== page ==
84: Already Possessing the Answers

84: Already Possessing the Answers

From Chicken Soup for the Soul: The Empowered Woman

Already Possessing the Answers

We all have within us a deep wisdom, but sometimes we don’t know we have it.

~Shakti Gawain

“No matter how hard I try, I just can’t seem to keep up,” Julie confessed, and then she began to cry. “I’m exhausted, physically and mentally. Charlie was up most of the night last night. There are piles of laundry all over my house. I haven’t showered in days. And I can’t remember the last time I looked into my kids’ eyes — really looked.” Her voice trailed off as tears streamed down her face.

I passed Julie the box of tissues. I had explained earlier that night, before the retreat’s Faith Sharing segment, that several groups had dubbed the box of tissues the “Talking Stick.” Inevitably, when it came time to share, the tears came, too. Julie had refused the box, saying she wasn’t one to cry. But she accepted the tissues now with gratitude.

This was the fifteenth retreat I had run for mothers of young children. I could count on just one hand the number of moms who hadn’t cried when it was their time to share. Goodness knows, I wasn’t one of them. I don’t cry often, but I’ve cried more in motherhood than in my entire life combined.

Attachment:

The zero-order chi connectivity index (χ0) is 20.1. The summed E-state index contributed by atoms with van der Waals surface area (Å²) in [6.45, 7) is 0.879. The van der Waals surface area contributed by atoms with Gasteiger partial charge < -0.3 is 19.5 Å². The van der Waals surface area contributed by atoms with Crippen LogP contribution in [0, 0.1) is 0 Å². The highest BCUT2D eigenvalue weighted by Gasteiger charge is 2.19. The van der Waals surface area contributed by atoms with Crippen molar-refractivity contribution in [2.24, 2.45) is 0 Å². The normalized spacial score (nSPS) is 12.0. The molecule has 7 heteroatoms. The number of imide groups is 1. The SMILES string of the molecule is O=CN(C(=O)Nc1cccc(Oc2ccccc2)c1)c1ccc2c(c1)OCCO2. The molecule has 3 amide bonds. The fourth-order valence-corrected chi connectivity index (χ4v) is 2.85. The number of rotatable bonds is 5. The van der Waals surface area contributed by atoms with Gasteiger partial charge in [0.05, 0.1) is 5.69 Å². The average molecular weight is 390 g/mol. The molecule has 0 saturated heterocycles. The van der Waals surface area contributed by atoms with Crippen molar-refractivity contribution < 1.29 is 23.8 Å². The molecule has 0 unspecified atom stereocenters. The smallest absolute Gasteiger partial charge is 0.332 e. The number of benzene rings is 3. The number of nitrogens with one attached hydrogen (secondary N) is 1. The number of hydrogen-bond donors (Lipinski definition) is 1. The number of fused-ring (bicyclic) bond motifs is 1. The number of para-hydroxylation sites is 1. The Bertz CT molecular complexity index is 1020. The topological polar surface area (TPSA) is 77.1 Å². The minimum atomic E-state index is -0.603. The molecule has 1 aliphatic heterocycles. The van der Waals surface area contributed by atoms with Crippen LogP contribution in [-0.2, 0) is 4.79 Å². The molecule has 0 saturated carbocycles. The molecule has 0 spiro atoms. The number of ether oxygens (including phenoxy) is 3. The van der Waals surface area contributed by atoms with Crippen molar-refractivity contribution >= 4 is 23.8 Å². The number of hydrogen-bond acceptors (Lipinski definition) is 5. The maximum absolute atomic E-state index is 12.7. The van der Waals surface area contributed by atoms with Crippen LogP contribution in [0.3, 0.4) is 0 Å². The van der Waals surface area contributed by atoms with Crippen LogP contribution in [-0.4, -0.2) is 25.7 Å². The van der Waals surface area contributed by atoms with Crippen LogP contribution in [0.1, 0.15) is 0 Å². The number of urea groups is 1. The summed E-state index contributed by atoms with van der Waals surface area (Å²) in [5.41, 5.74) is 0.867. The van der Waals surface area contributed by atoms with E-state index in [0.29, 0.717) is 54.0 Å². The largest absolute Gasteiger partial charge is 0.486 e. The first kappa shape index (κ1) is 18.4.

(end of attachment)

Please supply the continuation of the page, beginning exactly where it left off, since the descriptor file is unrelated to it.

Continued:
Five years before, I had done just that for an entire week. My kids were then eight, six and two. They were typically good kids, and I did an okay job as a mom, but neither applied that week. Their mistakes aligned with my moodiness. It was like the perfect storm. I felt like a complete failure as a mother and as a person. I wanted to run away from my life forever!

That Saturday, all those years ago, my husband saw the desperate state I was in. “Go,” he said. “Just go out, anywhere, for as long as you need. I’ll hold down the fort here.” He didn’t need to say it twice. I grabbed my journal, Bible and car keys, and ran out the door.